Typical provisions of anti-cheating laws
Anti-cheating laws across states generally contain provisions that penalise the use of unfair means by examinees and other groups in public examinations such as those conducted by state public sector commission examinations and higher secondary education boards. Broadly, unfair means is defined to include the use of unauthorised help and the unauthorised use of written material by candidates. These laws also prohibit individuals responsible for conducting examinations from disclosing any information they acquire in this role. The more recent laws, such as the Gujarat, Uttarakhand, and Rajasthan ones, also include the impersonation of candidates and the leaking of exam papers within the definition of unfair means. Uttarakhand, Gujarat, Rajasthan, Uttar Pradesh, Chhattisgarh, and Andhra Pradesh prohibit the use of electronic aids. Maximum prison sentences for using such unfair means range from three months in Uttar Pradesh, to seven years in Andhra Pradesh.
Issues to consider
The Gujarat and Uttarakhand anti-cheating Acts have relatively stringent provisions for cheating. The Uttarakhand Act has a fixed 3-year prison sentence for examinees caught cheating or using unfair means (for the first offence). Since the Act does not distinguish between the different types of unfair means used, an examinee could serve a sentence disproportionate to the offence committed. In most other states, the maximum imprisonment term for such offences is three years. Andhra Pradesh has a minimum imprisonment term of three years. However, all these states allow for a range with respect to the penalty, that is, the judge can decide on the imprisonment term (within the specified limits) depending on the manner of cheating and the implications of such cheating. Table 1 below compares the penalties for certain offences across eight states.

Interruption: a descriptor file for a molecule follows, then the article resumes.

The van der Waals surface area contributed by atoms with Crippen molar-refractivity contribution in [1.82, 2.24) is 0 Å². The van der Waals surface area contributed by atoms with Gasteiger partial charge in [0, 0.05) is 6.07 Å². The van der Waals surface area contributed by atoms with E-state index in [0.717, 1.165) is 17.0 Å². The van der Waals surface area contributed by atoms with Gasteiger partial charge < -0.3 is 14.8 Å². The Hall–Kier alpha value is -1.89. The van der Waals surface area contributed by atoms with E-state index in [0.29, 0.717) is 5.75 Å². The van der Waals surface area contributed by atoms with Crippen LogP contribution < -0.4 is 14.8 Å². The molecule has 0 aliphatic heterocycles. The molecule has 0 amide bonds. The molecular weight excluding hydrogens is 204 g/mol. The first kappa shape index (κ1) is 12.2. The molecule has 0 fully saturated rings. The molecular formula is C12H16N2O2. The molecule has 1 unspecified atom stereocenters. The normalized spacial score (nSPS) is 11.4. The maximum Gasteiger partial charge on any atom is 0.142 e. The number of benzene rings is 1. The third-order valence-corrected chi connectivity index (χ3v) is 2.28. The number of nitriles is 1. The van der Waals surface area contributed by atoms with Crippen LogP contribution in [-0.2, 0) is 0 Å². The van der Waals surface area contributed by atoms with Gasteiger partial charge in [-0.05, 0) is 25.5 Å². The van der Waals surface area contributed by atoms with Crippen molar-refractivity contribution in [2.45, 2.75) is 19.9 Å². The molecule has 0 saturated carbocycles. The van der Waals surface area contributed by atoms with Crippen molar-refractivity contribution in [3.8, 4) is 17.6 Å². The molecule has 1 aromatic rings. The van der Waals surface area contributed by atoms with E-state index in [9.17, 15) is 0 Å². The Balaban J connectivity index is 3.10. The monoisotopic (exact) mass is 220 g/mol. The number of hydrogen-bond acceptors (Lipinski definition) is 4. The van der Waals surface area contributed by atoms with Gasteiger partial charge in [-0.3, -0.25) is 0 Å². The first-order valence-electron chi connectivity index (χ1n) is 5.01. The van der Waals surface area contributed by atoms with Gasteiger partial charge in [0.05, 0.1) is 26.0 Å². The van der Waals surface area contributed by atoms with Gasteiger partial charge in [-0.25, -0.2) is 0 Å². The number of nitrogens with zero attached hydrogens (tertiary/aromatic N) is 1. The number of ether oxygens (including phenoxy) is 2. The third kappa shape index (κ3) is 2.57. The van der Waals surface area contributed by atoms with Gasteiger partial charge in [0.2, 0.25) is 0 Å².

The Uttarakhand Act has a provision that debars the examinee from state competitive examinations for two to five years upon the filing of the chargesheet, rather than upon conviction. Thus, an examinee could be deprived of giving the examination even if they were innocent but being prosecuted under the law. This could compromise the presumption of innocence for accused candidates. The Gujarat and Rajasthan laws also debar candidates from sitting in specified examinations for two years, but only upon conviction.
These laws also vary in scope across states. In Uttarakhand and Rajasthan, the laws only apply to competitive examinations for recruitment in a state department (such as a Public Commission). In the other six states examined, these laws also apply to examinations held by educational institutions for granting educational qualifications such as diplomas and degrees. For example, in Gujarat, exams conducted by the Gujarat Secondary and Higher Secondary Education Board are also covered under the Gujarat Public Examination (Prevention of Unfair Means) Act, 2023. The question is whether it is appropriate to have similar punishments for exams in educational institutions and exams for recruitment in government jobs, given the difference in stakes between them.
Sources: The Rajasthan Public Examination (Measures for Prevention of Unfair Means in Recruitment) Act, 2022; the Uttar Pradesh Public Examinations (Prevention of Unfair Means) Act, 1998; the Chhattisgarh Public Examinations (Prevention of Unfair Means) Act, 2008; the Orissa Conduct of Examinations Act, 1988; the Andhra Pradesh Public Examinations (Prevention of Malpractices and Unfair means) Act, 1997; the Jharkhand Conduct of Examinations Act, 2001, the Uttarakhand Competitive Examination (Measures for Prevention and Prevention of Unfair Means in Recruitment) Act, 2023, the Gujarat Public Examination (Prevention of Unfair Methods) Act, 2023; PRS.